What this version is adding is the capability to add and remove more HA hosts using the engine itself, instead of going over machine by machine and running the cli utility, hosted-engine --deployto get you up and running. Since oVirt has a well-established host installation subsystem, otopi, which installs and configures with host by the engine, we just needed to plug in the part to install and configure the HA services ovirt-ha-agent and broker.
Technically, it also makes the process go through the engine, which enforces the engine into being the single source of configuration instead of scattered configuration across hosts. After adding the master data domain and activating the DC, the VM is imported with the storage configuration into the engine. Our HA cluster is self aware! The disk has a special description by which we identify the disk.
The hosted-engine. The engine invokes the host-install process and passes a special section called deploy unit with the configuration. The HE package is being installed and hosted-engine.
Next, the services boots up and performs the regular steps to properly join the cluster—connect to the storage and monitor it, download the VM OVF and prepare a vm. How Does It Work?
Chapter 8: Storage
Next: After adding the master data domain and activating the DC, the VM is imported with the storage configuration into the engine. Add a host, choose the Hosted-Engine side tab and click Deploy. Comments are closed.Last month, the oVirt Project shipped version 4. Physical machines are best, but you can test oVirt using nested KVM as well. In my lab, I use a separate 10G nic on each of the hosts for my storage network. Next, open up a web browser and visit your first host at port to access the cockpit web interface.
The dialog window that appears contains a series of steps through which you provide gdeploy with the information it needs to configure your three nodes for running ovirt with gluster storage, starting with the hosts you want to configure. Click next to accept the defaults in step two, and then in step three, specify the gluster volumes you want to create.
The cockpit gdeploy plugin autofills some values here, including a volume for the engine, a data volume, and a second data volume called vmstore. This process will take some time to complete, as gdeploy installs required packages and configures gluster volumes and their underlying storage.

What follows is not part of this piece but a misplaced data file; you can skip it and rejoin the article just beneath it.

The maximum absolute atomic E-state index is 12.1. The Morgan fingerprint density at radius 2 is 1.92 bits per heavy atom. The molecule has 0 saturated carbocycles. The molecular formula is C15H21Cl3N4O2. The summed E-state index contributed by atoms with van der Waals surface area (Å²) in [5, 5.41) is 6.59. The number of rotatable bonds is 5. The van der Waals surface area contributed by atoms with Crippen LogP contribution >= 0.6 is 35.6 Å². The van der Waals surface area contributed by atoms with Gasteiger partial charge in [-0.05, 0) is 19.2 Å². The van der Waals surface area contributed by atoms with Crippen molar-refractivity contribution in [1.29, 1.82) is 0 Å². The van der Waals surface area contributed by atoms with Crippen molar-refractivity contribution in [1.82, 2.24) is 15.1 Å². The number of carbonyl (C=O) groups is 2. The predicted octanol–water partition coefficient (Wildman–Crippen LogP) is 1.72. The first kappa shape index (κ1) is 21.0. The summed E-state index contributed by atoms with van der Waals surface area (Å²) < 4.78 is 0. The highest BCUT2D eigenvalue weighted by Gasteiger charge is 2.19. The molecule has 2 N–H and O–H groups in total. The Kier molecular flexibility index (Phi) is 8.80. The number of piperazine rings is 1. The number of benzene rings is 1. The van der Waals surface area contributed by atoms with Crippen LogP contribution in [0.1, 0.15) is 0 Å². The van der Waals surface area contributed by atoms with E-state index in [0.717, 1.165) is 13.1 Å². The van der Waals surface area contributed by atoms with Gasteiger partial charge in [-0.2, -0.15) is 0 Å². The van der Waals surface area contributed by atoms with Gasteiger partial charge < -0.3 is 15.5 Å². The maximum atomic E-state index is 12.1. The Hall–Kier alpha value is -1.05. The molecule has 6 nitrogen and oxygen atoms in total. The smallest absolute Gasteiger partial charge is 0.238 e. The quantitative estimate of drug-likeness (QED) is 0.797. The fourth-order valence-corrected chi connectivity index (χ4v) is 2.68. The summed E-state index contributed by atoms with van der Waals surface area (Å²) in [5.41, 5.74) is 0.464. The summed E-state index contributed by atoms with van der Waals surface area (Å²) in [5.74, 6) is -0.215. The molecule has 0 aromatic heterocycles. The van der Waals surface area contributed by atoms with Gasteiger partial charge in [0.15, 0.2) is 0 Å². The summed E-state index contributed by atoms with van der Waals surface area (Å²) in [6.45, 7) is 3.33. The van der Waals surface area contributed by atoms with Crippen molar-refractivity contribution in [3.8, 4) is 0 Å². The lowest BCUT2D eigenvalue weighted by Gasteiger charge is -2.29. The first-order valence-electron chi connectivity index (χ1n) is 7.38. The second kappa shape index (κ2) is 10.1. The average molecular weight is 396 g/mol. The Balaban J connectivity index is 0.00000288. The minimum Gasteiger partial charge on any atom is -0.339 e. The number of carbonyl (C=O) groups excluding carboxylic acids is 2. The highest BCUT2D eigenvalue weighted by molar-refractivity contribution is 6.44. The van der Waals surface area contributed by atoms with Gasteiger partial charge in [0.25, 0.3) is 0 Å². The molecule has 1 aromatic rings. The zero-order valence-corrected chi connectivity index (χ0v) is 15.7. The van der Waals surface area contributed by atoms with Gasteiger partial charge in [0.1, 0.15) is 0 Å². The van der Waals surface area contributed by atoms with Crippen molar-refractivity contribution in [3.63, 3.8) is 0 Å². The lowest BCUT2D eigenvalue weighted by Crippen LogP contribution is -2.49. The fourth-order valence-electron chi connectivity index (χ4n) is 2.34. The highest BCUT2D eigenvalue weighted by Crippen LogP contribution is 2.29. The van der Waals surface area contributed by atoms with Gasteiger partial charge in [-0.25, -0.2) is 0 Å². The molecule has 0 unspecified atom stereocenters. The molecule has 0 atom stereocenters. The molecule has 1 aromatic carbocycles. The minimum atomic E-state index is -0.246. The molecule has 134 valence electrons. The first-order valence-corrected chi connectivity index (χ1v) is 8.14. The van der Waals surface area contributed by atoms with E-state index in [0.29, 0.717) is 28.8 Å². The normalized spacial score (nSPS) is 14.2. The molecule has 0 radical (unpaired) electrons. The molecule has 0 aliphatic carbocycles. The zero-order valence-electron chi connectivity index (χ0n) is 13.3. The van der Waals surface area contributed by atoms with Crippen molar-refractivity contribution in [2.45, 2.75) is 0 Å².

The installer will ask if you want to configure your host and cluster for Gluster. In some of my teststhe installer failed at this point, with an error message of Failed to execute stage 'Environment customization'.
In some of my tests with oVirt Node, the management network setup step failed due to the presence of an ifcfg-eth0. When I encountered this issueI removed the file from each of my hosts, restarted the process, and was able to proceed. First, we tell the installer to use the oVirt Engine Appliance image that gdeploy installed for us.
Then, we configure cloud-init to customize the appliance on its initial boot, providing various VM configuration details covering networking, VM RAM and storage amounts, and authentication. Enter the details appropriate to your environment, and when the installer asks whether to automatically execute engine-setup on the engine appliance on first boot, answer yes.
When the installation process completes, open a web browser and visit your oVirt engine administration portal at the address of your hosted engine VM. Log in with the user name admin and the password you chose during setup. You can Import them to engine or Detach them from the cluster. The export and iso domains, which oVirt uses, respectively, for import and export of VM images, and for storing iso images, can be set up in roughly the same way.
In this howto, host 3 is the arbiter for all four volumes, which leaves all of the storage burden on the first two hosts. Head over to the Hosts tab, select host two, and in the toolbar below the tabs, click Management, and then Maintenance, and hit OK in the dialog box that appears next. Once the host is in maintenance mode, click Installation, and then Reinstall in the toolbar. After that process completes, repeat the process on host three. Once all three hosts are back up, you should be able to put into maintenance mode and then upgrade or restart any one of the hosts at a time without losing access to the management engine or to your VM storage.